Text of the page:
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New car creaking sound


2018 Ford Fiesta SE with 1400 miles. Couple of days ago I noticed a creaking sound (sort of like walking on an old wooden floor), coming from the steering column, when I turn the steering wheel clockwise and counter-clockwise when the car is parked and/or driving at slow speed. Thank you for any input.

this car must be under warranty - USE IT

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Mr. Obvious, here. I’m pretty sure Tubby knows it’s under warranty, but that isn’t what he/she was questioning.

The question appears to be about what is causing it. Should we put you down as a “don’t know” ?

Many of this type a complaint comes back from the service department as “No Problem Found”. It’s better to have an idea as to what is causing it before returning the car to a dealer.


if problem is easily reproducible - dealer will not be able to deny it

if one dealer denies it is a problem, Ford would have as good “dealers per square mile” coverage, as US Post Office has, so getting to another dealer is always an option

Whenever I’ve encountered this type of sound it has usually proven to be caused by the plastic shrouding around the steering column, possibly some part of it rubbing on the steering wheel or steering shaft.

See if placing a hand on the shroud, below or above the column, just behind the steering wheel, helps to quiet the sound.

Another place that the sound can be generated from is a rubber boot around the steering shaft itself at the front floor location.

Since you only hear it while parked or at low speed then it must be fairly faint. Road noise probably makes the sound seem inaudible.

It’s probably nothing serious, but try and figure out where it’s originating, if possible, and discuss it when the car goes into the dealer for the next service visit.

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Its a big hassle having to to leave a car for service and be told that it was perfectly normal and then taking it to another dealership for a second opinion, especially when that service dep. doesnt provide a courtesy vehicle. Therefore, the purpose of me posting here is to be prepared in case they end up writing it up as " NORMAL "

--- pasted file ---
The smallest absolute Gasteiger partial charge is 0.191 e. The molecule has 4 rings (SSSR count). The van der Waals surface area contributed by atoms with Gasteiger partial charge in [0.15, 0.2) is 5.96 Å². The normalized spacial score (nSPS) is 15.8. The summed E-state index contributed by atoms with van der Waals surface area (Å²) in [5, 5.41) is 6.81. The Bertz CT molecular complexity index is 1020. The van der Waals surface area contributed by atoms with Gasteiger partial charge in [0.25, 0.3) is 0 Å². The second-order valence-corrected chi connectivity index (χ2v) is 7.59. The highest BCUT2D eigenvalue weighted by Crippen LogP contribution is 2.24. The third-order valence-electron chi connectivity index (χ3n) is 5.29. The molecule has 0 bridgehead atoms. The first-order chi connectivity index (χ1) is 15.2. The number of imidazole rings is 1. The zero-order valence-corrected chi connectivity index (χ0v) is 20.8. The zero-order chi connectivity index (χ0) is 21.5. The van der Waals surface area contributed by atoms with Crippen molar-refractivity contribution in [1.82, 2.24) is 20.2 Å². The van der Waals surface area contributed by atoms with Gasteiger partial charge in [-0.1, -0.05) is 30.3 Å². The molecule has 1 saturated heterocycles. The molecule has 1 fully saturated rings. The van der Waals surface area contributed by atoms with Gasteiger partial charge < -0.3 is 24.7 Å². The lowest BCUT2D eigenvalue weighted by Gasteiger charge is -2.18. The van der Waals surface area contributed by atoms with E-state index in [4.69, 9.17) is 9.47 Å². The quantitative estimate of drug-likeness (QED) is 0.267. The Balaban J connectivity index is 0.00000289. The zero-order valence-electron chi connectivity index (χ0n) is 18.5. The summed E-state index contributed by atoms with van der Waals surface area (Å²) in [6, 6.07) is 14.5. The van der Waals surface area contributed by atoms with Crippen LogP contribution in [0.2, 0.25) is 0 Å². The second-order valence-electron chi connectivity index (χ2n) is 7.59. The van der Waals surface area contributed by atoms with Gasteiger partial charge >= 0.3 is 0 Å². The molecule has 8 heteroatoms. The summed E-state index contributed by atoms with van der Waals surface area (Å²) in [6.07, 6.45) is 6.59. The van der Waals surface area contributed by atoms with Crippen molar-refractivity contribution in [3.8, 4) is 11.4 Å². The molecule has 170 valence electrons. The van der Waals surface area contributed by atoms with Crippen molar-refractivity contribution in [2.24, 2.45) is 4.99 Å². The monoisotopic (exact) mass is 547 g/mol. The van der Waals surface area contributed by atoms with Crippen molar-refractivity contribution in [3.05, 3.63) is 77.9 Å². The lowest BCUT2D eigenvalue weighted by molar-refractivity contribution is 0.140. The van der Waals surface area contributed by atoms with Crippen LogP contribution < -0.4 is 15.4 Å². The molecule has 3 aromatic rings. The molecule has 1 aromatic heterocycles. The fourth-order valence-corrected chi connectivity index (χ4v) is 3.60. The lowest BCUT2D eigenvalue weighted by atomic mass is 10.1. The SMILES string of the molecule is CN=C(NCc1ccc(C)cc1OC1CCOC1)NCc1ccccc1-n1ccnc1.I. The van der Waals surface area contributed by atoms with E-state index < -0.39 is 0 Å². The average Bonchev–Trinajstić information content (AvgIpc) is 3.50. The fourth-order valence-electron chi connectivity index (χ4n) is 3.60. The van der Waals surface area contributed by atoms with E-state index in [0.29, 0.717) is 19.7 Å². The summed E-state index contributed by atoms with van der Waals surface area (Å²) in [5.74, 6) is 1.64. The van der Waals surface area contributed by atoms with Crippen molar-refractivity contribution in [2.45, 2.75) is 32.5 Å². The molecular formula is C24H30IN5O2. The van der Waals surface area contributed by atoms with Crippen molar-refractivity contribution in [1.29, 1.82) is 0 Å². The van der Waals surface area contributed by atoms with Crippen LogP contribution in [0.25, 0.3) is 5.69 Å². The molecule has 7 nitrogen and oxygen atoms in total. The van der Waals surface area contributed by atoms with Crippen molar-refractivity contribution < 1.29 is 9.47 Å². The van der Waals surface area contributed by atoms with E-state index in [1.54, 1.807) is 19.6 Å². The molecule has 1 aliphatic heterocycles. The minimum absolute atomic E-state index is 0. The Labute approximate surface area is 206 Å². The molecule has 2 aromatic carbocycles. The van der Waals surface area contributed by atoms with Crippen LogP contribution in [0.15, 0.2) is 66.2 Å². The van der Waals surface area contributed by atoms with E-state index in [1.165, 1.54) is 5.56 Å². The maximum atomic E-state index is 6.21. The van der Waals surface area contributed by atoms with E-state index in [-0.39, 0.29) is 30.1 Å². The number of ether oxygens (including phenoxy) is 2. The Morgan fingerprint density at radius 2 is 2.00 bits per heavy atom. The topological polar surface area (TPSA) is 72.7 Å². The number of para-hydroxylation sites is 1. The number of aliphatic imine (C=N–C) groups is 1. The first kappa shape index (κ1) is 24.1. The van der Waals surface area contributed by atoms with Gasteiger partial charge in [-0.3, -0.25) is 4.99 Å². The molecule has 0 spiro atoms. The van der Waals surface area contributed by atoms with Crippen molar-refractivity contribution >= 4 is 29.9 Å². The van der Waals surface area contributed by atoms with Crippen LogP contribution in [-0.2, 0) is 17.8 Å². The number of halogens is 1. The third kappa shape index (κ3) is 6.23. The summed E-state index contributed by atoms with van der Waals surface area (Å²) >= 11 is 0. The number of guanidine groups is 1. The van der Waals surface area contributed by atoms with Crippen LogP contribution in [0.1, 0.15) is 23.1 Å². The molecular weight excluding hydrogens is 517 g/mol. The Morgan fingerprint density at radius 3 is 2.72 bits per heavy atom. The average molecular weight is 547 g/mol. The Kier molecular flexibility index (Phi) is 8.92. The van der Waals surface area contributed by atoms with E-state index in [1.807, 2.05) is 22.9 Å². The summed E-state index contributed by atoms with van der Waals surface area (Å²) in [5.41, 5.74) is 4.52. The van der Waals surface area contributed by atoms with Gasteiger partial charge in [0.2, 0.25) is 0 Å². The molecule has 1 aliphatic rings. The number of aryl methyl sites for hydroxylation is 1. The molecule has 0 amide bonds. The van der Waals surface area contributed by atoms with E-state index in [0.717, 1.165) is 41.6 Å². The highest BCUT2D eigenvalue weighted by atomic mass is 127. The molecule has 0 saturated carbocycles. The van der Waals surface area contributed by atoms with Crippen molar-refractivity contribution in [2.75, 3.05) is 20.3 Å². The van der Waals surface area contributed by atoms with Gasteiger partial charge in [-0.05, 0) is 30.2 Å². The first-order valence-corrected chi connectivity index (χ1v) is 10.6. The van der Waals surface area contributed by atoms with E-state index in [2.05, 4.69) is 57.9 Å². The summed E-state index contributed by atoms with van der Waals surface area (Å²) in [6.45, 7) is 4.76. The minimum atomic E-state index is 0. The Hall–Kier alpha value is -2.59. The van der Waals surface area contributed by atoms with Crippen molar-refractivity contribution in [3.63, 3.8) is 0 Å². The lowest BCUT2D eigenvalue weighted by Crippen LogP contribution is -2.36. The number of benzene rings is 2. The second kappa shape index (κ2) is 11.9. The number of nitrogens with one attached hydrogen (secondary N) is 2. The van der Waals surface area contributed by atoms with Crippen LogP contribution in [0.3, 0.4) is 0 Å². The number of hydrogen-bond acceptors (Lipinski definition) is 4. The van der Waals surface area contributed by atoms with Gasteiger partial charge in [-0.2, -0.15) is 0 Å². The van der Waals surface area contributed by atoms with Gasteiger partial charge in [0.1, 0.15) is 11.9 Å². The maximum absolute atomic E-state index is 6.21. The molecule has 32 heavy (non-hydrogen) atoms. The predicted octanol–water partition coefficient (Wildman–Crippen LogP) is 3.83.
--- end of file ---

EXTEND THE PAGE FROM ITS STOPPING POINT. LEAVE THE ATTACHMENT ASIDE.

I owned this car for only 3 months and it just started to make this sound recently.

Thank you " common". I will try it out before I take it in.

I must have read between the lines. I hear you! I worked at car dealers for several years. Part of the problem is that car manufacturers often (usually/always) do not compensate technicians enough to do warranty repairs.

Another problem is that many technicians can’t hear as well as the general population due to working with loud impact tools, etcetera, for many years in some cases.

Very few makes have courtesy vehicles , they all have shuttle vans to take a person to work or home . Many have certain days with late hours or Saturday limited service hours . Frankly I cannot fault Greendragon for the post . The first step should always give the dealer a chance to solve a warranty problem and if that doesn’t work then look for another path.

yup, it’s usually the luxury brands

But then again, the customer is in a sense already paying for it. Nothing’s truly free. Somebody is always paying for it

True enough , we are sure that the 5 year bumper to bumper warranty and the choice of loaner vehicles was in the purchase price of our Volvo .

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That’s because when you buy a Volvo, Volvo knows you’re going to need a loaner car.



Tester might be right. I have no experience with newer Volvos but I had several friends who had fairly new Volvos in the 80s and all but ine had a service manual on the back shelf. His was a station wagon so I don’t know where he kept his service manual.:roll_eyes:


One reason I could see another dealership not offering a loaner car is that you didn’t buy the car from them so they don’t feel obligated to provide one to you, regardless.
Also, after listening to the video, I’d have to second CSA’s assumption that the steering wheel might be rubbing part of the steering column while you’re turning the wheel

Not really true. This guy has an old 1966 P1800 Volvo with 3 million miles on it